He shrugs. “I don’t know. I guess I wasn’t ready to make the commitment.” He thinks about Phyllis’s stuff all over his condo — the avalanche of clothes and shoes in the closets, forty-seven different bottles and tubes in the bathroom, the weird vegetables and designer yogurts in the refrigerator — the end coming after a bitter quarrel over an umbrella stand in a city where it hardly ever rains.

“A man needs a wife, Teddy. You can’t play the field forever.”

“Maybe I should get a wife and play the field,” he says, raising an eyebrow. “Like Big Ed.”

Her face crumples with the hurt and she is old again.

“I’m sorry, Mom. I just can’t . . . I hate what he did to you, that’s all.”

“Don’t bring me into this. I forgave your father a long time ago.”

“But how? Why? Why would you want to?”

She starts to say something then shakes her head, as if she cannot put it in words or is unwilling to tell him. Either way, he doesn’t ask again.

* * *

Back home Ruth gets Big Ed to eat a bowl of Ramen noodles and a slice of bread. They watch some more TV and Calderwood heads upstairs at ten. As he undresses for bed he looks in the closet and finds a ball and one of his old lacrosse sticks. He picks up the stick and cradles the ball in the pocket. He played attack in prep school, lead scorer on the team in his junior and senior years. When college coaches came around to recruit him, Teddy chose Dartmouth because he liked the campus and its proximity to skiing. Dartmouth was everything he had hoped for, but by the time the lacrosse season started in the spring of his freshman year, his world had been turned upside down — the Porsche repossessed; the glass-and-timber house in Weston sold; Big Ed, who had run off with his mistress, embroiled in his first trial. Ginny Hanson had been Teddy’s only confidante, but she grew weary of his anger and self-pity, the sarcasm and drinking binges. Taking out his frustrations on the lacrosse field, Calderwood played with a ferociousness that resulted in frequent goals and even more frequent penalties. When he was called for slashing in the first half against Cornell, the coach benched him for the rest of the game. Calderwood quit the team the next day. The coach wished him luck and suggested he get some counseling. After exams, Big Ed told him there wasn’t any money for him to return to Dartmouth the next fall.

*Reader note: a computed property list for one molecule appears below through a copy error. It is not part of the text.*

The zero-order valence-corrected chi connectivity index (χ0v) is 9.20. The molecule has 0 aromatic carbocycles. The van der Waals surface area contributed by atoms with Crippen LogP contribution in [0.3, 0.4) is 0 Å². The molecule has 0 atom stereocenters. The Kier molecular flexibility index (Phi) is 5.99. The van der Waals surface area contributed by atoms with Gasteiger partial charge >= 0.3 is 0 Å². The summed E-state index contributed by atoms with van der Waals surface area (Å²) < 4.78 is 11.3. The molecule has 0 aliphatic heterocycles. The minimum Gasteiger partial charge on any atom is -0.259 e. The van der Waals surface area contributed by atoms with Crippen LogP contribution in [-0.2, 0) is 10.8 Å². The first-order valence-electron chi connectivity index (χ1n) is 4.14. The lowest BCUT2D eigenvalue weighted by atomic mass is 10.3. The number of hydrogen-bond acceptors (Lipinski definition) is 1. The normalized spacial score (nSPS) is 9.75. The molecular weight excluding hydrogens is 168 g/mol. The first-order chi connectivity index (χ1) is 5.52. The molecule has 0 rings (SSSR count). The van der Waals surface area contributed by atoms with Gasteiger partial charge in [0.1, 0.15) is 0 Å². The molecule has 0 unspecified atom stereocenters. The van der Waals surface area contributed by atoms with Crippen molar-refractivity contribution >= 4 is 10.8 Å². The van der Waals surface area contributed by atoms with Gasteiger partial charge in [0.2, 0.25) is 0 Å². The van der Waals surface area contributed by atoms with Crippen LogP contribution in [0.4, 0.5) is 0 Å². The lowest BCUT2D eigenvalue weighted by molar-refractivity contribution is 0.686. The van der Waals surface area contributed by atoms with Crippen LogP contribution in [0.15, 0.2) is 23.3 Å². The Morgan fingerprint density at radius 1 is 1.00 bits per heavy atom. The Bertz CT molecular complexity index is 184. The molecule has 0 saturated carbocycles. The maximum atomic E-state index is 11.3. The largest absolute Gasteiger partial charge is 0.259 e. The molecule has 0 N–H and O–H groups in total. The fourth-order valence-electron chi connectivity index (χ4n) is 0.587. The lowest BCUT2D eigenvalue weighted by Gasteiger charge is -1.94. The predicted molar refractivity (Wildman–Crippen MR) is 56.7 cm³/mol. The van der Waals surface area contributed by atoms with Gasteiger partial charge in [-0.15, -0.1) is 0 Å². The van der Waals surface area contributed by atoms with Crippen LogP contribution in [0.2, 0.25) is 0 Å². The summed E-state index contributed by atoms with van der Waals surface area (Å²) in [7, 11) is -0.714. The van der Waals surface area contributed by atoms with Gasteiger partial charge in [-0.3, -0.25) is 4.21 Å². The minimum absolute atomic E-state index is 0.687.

A friend was driving to Los Angeles for the summer and Calderwood tagged along. At night he worked at a hamburger stand; in the daytime he learned to surf. A guy he met at the beach offered him a job doing research in his law firm. Calderwood rented a tiny apartment and enrolled in a psychology course at Long Beach State. It took him five years to finish his undergraduate degree, four more for law school. Since he left for California, he has been home only twice — once for his grandfather’s funeral (Big Ed was in prison, but authorities gave him a furlough) then for the wedding of his favorite cousin, which was the last time he had seen his parents. On both visits he and Big Ed maintained a cold cordiality, just as they did on the telephone, neither willing to talk about their estrangement. Sometimes Ruth would say, “He misses you, Teddy,” and Calderwood would tell her, “He knows where I live.”

Calderwood puts the lacrosse stick down and gets a book from his travel bag, a biography of Sir Richard Francis Burton, the English explorer and linguist. He slides into bed and reads a few pages and falls asleep with the light on. In the middle of the night Big Ed starts howling again. Calderwood gets some cotton balls in the bathroom and stuffs them in his ears, tries to go back to sleep with a pillow over his head, but it does no good. He turns on the light and opens his book. He can’t imagine how his mother endures this night after night. Why doesn’t she put a sleeping pill in his food, a shot of morphine in his coffee? There are enough drugs in the kitchen drawer to turn wild horses to stone. Calderwood tries to find a rhythm to his father’s pain, but there is none. The silences, fitful and expectant, disturb him as much as the screams. When the cries start to diminish, Teddy leaves his room and sits in the shadows at the top of the stairs. In between the groans he hears a raspy whisper. The words are indistinct but cadenced, like a chant.

Still seated, Calderwood eases himself down the steps one at a time until he hears Big Ed saying, “Grab your coat . . . and grab your hat.” A quick suck of breath. “Leave your worries . . . on the doorstep.”

* * *

“When do you have to leave,” Ruth asks him, breaking an egg over the frying pan.

“First thing Monday morning.”

She pouts. “So soon?”

Teddy chooses a shrug over a lame excuse. He’s been trying to think of ways to get out of the house for the day, maybe give Mindy Aldridge a call.

Ruth tries to stifle a yawn and he says, “This has really got to be hard on you, Mom. Have you thought about getting some hospice care?”

“We tried it for a little while, but it didn’t work out.”